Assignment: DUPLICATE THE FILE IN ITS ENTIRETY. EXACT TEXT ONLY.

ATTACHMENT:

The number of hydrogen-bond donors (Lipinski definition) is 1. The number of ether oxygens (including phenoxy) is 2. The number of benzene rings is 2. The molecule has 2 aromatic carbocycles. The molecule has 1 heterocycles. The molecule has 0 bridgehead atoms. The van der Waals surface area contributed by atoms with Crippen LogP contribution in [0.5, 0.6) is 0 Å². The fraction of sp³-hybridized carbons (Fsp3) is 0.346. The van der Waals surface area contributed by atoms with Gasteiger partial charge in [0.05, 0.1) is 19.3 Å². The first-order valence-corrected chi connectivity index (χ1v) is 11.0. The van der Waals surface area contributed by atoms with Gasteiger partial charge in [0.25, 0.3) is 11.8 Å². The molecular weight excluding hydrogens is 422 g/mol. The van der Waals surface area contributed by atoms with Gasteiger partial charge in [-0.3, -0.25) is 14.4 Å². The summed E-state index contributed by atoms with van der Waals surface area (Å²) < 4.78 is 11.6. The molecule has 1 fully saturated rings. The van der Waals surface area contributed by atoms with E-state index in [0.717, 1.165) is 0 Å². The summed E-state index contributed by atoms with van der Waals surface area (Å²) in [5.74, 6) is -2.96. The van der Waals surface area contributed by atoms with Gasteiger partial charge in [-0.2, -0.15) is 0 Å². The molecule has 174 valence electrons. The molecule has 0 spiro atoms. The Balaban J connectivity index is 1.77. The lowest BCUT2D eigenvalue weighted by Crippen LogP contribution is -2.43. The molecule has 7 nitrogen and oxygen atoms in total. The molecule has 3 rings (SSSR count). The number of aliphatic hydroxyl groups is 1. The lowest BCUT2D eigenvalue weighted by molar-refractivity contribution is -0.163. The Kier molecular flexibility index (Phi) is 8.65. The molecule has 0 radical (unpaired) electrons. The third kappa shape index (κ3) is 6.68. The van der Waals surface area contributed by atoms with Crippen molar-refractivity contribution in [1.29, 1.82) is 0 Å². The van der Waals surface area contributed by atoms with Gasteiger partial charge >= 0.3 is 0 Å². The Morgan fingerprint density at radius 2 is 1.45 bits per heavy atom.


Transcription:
The number of hydrogen-bond donors (Lipinski definition) is 1. The number of ether oxygens (including phenoxy) is 2. The number of benzene rings is 2. The molecule has 2 aromatic carbocycles. The molecule has 1 heterocycles. The molecule has 0 bridgehead atoms. The van der Waals surface area contributed by atoms with Crippen LogP contribution in [0.5, 0.6) is 0 Å². The fraction of sp³-hybridized carbons (Fsp3) is 0.346. The van der Waals surface area contributed by atoms with Gasteiger partial charge in [0.05, 0.1) is 19.3 Å². The first-order valence-corrected chi connectivity index (χ1v) is 11.0. The van der Waals surface area contributed by atoms with Gasteiger partial charge in [0.25, 0.3) is 11.8 Å². The molecular weight excluding hydrogens is 422 g/mol. The van der Waals surface area contributed by atoms with Gasteiger partial charge in [-0.3, -0.25) is 14.4 Å². The summed E-state index contributed by atoms with van der Waals surface area (Å²) < 4.78 is 11.6. The molecule has 1 fully saturated rings. The van der Waals surface area contributed by atoms with E-state index in [0.717, 1.165) is 0 Å². The summed E-state index contributed by atoms with van der Waals surface area (Å²) in [5.74, 6) is -2.96. The van der Waals surface area contributed by atoms with Gasteiger partial charge in [-0.2, -0.15) is 0 Å². The molecule has 174 valence electrons. The molecule has 0 spiro atoms. The Balaban J connectivity index is 1.77. The lowest BCUT2D eigenvalue weighted by Crippen LogP contribution is -2.43. The molecule has 7 nitrogen and oxygen atoms in total. The molecule has 3 rings (SSSR count). The number of aliphatic hydroxyl groups is 1. The lowest BCUT2D eigenvalue weighted by molar-refractivity contribution is -0.163. The Kier molecular flexibility index (Phi) is 8.65. The molecule has 0 radical (unpaired) electrons. The third kappa shape index (κ3) is 6.68. The van der Waals surface area contributed by atoms with Crippen molar-refractivity contribution in [1.29, 1.82) is 0 Å². The van der Waals surface area contributed by atoms with Gasteiger partial charge >= 0.3 is 0 Å². The Morgan fingerprint density at radius 2 is 1.45 bits per heavy atom.